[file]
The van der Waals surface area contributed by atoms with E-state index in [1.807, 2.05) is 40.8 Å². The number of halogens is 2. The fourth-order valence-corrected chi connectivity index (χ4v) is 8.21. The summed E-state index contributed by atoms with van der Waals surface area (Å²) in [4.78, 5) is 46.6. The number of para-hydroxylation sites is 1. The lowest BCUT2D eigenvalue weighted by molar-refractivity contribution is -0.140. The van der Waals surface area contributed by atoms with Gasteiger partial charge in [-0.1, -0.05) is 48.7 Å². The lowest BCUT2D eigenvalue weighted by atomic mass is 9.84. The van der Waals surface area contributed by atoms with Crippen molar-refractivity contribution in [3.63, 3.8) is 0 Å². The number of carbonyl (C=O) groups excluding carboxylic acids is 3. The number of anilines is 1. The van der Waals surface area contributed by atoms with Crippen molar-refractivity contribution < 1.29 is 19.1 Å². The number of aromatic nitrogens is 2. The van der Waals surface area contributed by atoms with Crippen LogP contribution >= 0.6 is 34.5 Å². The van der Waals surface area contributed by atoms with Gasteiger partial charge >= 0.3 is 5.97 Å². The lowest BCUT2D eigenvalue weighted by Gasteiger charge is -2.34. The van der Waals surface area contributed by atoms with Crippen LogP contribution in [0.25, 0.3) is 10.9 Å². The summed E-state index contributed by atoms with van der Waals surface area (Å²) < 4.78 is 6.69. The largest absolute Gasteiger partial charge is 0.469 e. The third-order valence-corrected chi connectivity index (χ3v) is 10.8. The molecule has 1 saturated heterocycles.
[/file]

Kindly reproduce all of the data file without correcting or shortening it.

The van der Waals surface area contributed by atoms with E-state index in [1.807, 2.05) is 40.8 Å². The number of halogens is 2. The fourth-order valence-corrected chi connectivity index (χ4v) is 8.21. The summed E-state index contributed by atoms with van der Waals surface area (Å²) in [4.78, 5) is 46.6. The number of para-hydroxylation sites is 1. The lowest BCUT2D eigenvalue weighted by molar-refractivity contribution is -0.140. The van der Waals surface area contributed by atoms with Gasteiger partial charge in [-0.1, -0.05) is 48.7 Å². The lowest BCUT2D eigenvalue weighted by atomic mass is 9.84. The van der Waals surface area contributed by atoms with Crippen molar-refractivity contribution in [3.63, 3.8) is 0 Å². The number of carbonyl (C=O) groups excluding carboxylic acids is 3. The number of anilines is 1. The van der Waals surface area contributed by atoms with Crippen molar-refractivity contribution < 1.29 is 19.1 Å². The number of aromatic nitrogens is 2. The van der Waals surface area contributed by atoms with Crippen LogP contribution >= 0.6 is 34.5 Å². The van der Waals surface area contributed by atoms with Gasteiger partial charge >= 0.3 is 5.97 Å². The lowest BCUT2D eigenvalue weighted by Gasteiger charge is -2.34. The van der Waals surface area contributed by atoms with Crippen LogP contribution in [0.25, 0.3) is 10.9 Å². The summed E-state index contributed by atoms with van der Waals surface area (Å²) < 4.78 is 6.69. The largest absolute Gasteiger partial charge is 0.469 e. The third-order valence-corrected chi connectivity index (χ3v) is 10.8. The molecule has 1 saturated heterocycles.